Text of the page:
What White House PR genius thinks it is a good idea to mock the religious traditions of the Episcopal and Catholic Church?
Would Jesus support firing tear gas and rubber bullets at peaceful protesters outside the White House to create a path for Donald Trump's stroll to St. John's Episcopal Church on June 1 so he could brandish a Bible high over his head for a photo-op?
Was Team Trump updating Moses' parting of the Red Sea to enable the Israelites to escape captivity in Egypt? Did Trump relish the idea of playing the role of a Bible-waving old time preacher?
Trump took his little celebratory walk after his fire and brimstone Rose Garden rant in which he declared: "I am your president of law and order, an ally of all peaceful protestors."
That's a huge stretch. The president wasn't much of an ally to the Americans peacefully assembled outside the gates of the White House to protest the killing of George Floyd by a Minneapolis cop. Trump consigliere attorney general Bill Barr ordered the tear gas attack.
The president ended his militaristic speech, saying, "And now I'm going to pay my respects to a very, very special place."
That was news to Mariann Budde, Bishop of the Episcopal Diocese of Washington, who said the president showed disrespect to her faith and of one of its sacred spaces.
She is "outraged" at Trump for clearing the area with tear gas so he could use St. John's as a prop, and for "holding a Bible, which declares that God is love, while everything he has said and done is to enflame violence."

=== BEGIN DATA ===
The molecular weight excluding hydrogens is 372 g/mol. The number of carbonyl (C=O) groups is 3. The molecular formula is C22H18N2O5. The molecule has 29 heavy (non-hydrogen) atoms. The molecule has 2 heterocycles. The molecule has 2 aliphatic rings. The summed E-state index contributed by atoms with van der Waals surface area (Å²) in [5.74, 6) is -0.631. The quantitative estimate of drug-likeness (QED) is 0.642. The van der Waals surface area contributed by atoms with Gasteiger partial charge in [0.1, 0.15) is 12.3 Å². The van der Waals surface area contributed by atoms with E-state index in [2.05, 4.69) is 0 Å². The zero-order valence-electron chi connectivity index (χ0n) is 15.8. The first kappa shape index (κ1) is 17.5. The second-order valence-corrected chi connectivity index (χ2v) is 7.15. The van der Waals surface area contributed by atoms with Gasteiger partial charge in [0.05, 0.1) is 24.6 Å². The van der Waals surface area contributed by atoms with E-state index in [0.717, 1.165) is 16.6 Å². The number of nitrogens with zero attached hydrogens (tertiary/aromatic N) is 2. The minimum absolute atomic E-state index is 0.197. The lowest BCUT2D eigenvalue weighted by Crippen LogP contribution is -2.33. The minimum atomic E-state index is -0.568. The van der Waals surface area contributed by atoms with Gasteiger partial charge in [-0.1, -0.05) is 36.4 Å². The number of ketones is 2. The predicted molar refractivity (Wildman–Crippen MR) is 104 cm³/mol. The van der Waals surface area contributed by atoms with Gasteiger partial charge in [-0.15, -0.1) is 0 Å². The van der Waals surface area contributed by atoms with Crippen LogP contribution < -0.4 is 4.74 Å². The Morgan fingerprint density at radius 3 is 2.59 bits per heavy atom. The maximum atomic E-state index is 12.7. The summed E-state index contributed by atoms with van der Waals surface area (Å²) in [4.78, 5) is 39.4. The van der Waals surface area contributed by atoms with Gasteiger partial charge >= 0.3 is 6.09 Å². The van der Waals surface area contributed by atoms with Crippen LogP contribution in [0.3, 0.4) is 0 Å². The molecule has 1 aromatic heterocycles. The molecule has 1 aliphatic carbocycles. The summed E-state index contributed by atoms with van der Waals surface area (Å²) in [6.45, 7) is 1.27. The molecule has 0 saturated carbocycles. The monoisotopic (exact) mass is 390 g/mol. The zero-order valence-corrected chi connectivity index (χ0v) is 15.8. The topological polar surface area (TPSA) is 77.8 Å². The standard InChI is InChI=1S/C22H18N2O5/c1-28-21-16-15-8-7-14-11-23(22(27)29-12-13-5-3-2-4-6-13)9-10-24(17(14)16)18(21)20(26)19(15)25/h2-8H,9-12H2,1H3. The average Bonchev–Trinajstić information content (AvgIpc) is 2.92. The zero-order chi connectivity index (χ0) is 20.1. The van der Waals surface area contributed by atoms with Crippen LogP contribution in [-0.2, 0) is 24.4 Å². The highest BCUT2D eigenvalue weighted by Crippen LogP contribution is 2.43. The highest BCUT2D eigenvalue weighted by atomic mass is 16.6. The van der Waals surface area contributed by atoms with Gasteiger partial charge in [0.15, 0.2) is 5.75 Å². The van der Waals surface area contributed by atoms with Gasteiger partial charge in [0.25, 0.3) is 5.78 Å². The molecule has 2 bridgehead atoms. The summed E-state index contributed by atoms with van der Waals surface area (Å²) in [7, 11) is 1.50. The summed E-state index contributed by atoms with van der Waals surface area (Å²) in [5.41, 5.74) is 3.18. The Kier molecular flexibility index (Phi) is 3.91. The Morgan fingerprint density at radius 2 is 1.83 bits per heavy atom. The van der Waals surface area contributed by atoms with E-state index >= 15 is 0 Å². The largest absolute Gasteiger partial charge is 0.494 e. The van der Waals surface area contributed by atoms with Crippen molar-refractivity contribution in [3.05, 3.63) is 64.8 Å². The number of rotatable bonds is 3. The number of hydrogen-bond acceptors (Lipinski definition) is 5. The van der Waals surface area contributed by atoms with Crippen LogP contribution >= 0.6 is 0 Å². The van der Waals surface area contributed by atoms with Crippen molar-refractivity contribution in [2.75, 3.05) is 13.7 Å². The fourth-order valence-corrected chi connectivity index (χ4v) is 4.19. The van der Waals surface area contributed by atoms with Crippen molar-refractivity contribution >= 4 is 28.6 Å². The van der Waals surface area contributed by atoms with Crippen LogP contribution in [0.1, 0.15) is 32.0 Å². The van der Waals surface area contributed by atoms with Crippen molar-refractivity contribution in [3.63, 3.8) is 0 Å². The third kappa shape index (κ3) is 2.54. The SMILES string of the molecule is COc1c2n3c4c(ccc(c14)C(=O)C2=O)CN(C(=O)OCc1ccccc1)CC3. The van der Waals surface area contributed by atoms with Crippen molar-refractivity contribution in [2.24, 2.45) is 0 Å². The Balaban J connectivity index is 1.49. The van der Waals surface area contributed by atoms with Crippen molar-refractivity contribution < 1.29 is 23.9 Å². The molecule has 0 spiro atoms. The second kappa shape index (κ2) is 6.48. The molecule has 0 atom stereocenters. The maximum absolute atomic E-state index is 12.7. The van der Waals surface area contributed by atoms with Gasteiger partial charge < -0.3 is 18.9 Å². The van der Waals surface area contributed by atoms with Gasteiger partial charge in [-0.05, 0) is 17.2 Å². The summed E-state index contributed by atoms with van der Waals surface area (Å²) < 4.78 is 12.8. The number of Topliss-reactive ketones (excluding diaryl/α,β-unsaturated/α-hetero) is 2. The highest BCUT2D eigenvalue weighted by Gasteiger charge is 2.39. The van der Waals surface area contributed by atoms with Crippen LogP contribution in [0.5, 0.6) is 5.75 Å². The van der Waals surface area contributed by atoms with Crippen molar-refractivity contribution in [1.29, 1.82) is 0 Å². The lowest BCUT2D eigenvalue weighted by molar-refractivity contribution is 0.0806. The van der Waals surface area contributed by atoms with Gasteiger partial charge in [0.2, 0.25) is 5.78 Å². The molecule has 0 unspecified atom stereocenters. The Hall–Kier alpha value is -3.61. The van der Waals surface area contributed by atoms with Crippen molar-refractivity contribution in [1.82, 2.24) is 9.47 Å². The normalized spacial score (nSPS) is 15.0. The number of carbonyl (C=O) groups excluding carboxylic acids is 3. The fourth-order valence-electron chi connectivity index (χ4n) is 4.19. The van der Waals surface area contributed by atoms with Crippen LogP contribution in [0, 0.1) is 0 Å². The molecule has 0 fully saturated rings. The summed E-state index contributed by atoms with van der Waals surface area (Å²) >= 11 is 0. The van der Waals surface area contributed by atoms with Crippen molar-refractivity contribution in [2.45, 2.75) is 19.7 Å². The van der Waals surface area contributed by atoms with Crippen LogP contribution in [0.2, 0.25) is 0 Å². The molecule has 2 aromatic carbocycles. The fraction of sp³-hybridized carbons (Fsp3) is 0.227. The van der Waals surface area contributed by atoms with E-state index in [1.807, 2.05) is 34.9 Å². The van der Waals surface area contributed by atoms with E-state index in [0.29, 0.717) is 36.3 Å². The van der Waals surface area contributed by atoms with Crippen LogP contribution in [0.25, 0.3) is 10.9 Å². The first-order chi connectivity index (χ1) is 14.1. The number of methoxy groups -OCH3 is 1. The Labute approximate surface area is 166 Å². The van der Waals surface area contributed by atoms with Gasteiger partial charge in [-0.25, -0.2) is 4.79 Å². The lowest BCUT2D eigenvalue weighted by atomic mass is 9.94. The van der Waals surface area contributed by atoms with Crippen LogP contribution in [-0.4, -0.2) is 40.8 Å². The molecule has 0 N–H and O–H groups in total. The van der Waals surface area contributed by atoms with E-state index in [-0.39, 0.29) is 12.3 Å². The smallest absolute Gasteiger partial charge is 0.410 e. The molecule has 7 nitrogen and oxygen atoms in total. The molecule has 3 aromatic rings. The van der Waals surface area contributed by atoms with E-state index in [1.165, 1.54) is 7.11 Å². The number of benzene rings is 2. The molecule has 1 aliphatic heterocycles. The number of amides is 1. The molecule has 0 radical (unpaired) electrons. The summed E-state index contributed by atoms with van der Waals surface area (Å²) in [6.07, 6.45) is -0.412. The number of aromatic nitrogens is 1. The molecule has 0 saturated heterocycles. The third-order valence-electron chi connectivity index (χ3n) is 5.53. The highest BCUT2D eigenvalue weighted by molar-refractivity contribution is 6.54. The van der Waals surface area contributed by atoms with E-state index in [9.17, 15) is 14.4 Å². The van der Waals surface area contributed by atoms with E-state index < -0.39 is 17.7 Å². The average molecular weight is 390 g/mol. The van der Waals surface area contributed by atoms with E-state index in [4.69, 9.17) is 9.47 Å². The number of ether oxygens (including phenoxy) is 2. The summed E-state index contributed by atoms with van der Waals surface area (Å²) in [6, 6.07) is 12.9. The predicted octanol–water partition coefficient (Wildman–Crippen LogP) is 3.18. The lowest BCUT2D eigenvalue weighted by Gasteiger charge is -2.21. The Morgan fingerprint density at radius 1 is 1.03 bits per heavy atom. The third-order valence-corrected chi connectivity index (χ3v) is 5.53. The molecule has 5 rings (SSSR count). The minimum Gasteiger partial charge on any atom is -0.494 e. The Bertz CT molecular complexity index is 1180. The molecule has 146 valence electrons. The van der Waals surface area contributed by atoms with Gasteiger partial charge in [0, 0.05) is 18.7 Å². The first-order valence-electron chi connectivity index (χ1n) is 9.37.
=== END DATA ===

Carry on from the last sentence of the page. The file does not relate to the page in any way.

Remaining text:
The Bishop called the photo-op a "charade" and pointed to the hypocrisy of Trump, who is hardly known as a man of prayer.
In a Pentecost (May 31) message, Budde wrote: "This is a crucible moment, when the soul of our nation is at stake. If our leaders cannot meet the challenge of this time then we, as faith leaders, must be among those stepping into the void—and we will—but our nation must come together and elect the leaders we deserve. We need and must insist upon moral character, a commitment to justice, and effective governance from our elected leaders."
The nation falls on its knees with Budde to pray for leaders that are able to meet the challenges posed by racism, COVID-19, recession and economic inequality. The former reality TV showman cannot handle those realities.
Trump, who has not stepped on the streets on Washington since his inauguration, continued his tour of the city's holy spots on June 2.
With the First Lady, the president dropped by the shrine honoring Saint John Paul II, which drew a sharp rebuke from Washington's Archbishop William Gregory.
“I find it baffling and reprehensible that any Catholic facility would allow itself to be so egregiously misused and manipulated in a fashion that violates our religious principles, which call us to defend the rights of all people, even those with whom we might disagree,” Gregory said in a statement.
Gregory noted the Pope John Paul II was an ardent defender of the rights and dignity of human beings. "He certainly would not condone the use of tear gas and other deterrents to silence, scatter or intimidate them for a photo opportunity in front of a place of worship and peace," added the Archbishop.
There may be a method to Trump's madness of making religious pilgrimages in a city that is seething with rage over the murder of Floyd and other black men by police officers.
On May 30, following a night of protest outside the White House, Trump tweeted how he personally watched every move by the Secret Service as they controlled the crowd.
The president talked about the Secret Service clamoring to engage the protestors and ready to sic "vicious dogs" and use "ominous weapons" upon them.
In reality, tough guy Trump was escorted to the White House bunker, which housed Dick Cheney on 9/11.
That's a sign of weakness to Trump's nationalistic base of supporters. Trump's political survival depends on overcoming that scaredy cat image, even if it means walking the streets of Washington.